The Tribune Co was expected to announce staffing reductions as early as yesterday at its flagship Chicago Tribune as well as its largest-circulation newspaper, the Los Angeles Times, as revenue in the newspaper industry declines.
While no official announcement had been made about the cuts, reports in both newspapers late last week, citing informants they did not identify, said they were imminent and would be carried out mostly through voluntary buyout packages.
The editor of the Los Angeles Times, James O'Shea, confirmed on Sunday that an announcement of cutbacks at his newspaper was to come yesterday.
"The whole industry is going through this," said O'Shea, reached by telephone on Sunday in Washington where he had attended the annual White House Correspondents' Dinner on Saturday night.
"There are staff reductions everywhere you look. Unfortunately, we aren't exempt from the laws of economic nature," he said.
Many newspaper companies, including Tribune, have reduced their staffs in recent years in an effort to cut costs in response to declining revenue. A shift toward online advertising and away from print media has hurt ad sales at newspapers.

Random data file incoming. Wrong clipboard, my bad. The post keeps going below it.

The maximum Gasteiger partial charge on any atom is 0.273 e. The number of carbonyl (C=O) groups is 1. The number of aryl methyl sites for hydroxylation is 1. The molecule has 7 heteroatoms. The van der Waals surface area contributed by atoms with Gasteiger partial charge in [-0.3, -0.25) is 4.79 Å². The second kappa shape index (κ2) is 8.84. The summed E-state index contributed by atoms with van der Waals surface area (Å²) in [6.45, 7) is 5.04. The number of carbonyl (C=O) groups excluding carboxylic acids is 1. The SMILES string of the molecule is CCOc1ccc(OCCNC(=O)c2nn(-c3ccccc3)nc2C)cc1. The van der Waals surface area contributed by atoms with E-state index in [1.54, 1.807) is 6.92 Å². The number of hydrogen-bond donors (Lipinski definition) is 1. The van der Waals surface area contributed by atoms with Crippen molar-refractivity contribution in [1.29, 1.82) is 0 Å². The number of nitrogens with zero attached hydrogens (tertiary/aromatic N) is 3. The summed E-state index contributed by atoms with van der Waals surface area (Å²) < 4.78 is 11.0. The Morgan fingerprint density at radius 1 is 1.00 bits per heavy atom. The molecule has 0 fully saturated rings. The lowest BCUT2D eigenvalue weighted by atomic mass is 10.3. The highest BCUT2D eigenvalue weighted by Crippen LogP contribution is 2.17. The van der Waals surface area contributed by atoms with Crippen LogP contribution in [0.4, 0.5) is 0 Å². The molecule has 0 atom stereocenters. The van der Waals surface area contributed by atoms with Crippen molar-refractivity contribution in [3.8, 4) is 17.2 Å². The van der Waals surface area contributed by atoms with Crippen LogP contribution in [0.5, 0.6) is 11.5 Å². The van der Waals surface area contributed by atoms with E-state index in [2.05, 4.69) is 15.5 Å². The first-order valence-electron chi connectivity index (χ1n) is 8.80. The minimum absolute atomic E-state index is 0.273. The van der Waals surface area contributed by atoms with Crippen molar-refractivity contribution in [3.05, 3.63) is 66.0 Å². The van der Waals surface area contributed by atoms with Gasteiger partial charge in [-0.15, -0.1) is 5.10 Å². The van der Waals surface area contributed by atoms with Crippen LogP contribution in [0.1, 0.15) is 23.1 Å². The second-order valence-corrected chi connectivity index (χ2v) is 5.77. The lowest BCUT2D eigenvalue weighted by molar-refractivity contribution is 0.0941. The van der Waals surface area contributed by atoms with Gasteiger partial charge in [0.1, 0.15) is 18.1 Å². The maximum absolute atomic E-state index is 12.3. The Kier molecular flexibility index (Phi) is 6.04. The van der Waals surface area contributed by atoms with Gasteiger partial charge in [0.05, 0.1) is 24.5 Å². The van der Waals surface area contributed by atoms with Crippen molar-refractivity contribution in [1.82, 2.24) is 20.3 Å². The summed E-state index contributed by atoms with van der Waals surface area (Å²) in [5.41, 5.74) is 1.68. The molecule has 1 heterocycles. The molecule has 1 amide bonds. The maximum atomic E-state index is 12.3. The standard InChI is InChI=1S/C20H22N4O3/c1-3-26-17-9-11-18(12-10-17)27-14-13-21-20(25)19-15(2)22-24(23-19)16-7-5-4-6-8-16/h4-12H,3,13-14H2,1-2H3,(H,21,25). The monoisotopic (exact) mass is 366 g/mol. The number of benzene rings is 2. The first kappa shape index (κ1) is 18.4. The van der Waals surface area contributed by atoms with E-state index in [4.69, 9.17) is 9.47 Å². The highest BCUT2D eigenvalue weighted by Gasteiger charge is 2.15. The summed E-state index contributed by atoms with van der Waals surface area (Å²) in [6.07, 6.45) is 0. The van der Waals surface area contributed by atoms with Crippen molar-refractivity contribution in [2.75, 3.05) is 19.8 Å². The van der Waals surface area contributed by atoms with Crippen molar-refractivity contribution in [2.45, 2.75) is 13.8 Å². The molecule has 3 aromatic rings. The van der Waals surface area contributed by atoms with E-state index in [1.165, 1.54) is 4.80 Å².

The Chicago Tribune reported on Friday that its staff was anticipating an announcement that buyout packages would be offered, with the goal of reducing the staff by about 100.
O'Shea said he could not provide details of anticipated reductions at the Los Angeles Times, but the newspaper had reported that the reduction was expected to involve 150 staff members, including 70 from the newsroom. That would amount to 7.6 percent of the news staff, according to a report in the paper on Saturday.
A spokesman for the Tribune Co, Gary Weitman, declined to comment on any planned staff reductions.
While revenue is down at most newspapers, the Tribune Co, whose papers also include Newsday and the Baltimore Sun, reported quarterly results last Thursday that lagged behind its peers, with a net loss of US$15.6 million in the quarter and a 12 percent reduction in operating cash flow.
The latest round of cutbacks followed announcement early this month of a complex US$8.2 billion deal in which Tribune is to be taken private at a price of US$34 a share. That agreement would place the Chicago real estate magnate Samuel Zell at the helm of the company. It is subject to regulatory and shareholder approval and is not expected to be made final until the end of the year. The vast debt load in that arrangement, about US$13 billion, makes budget cutting even more critical.
Last July, chairman Dennis FitzSimons said the firm planned to save US$200 million in expenses over the next 24 months.
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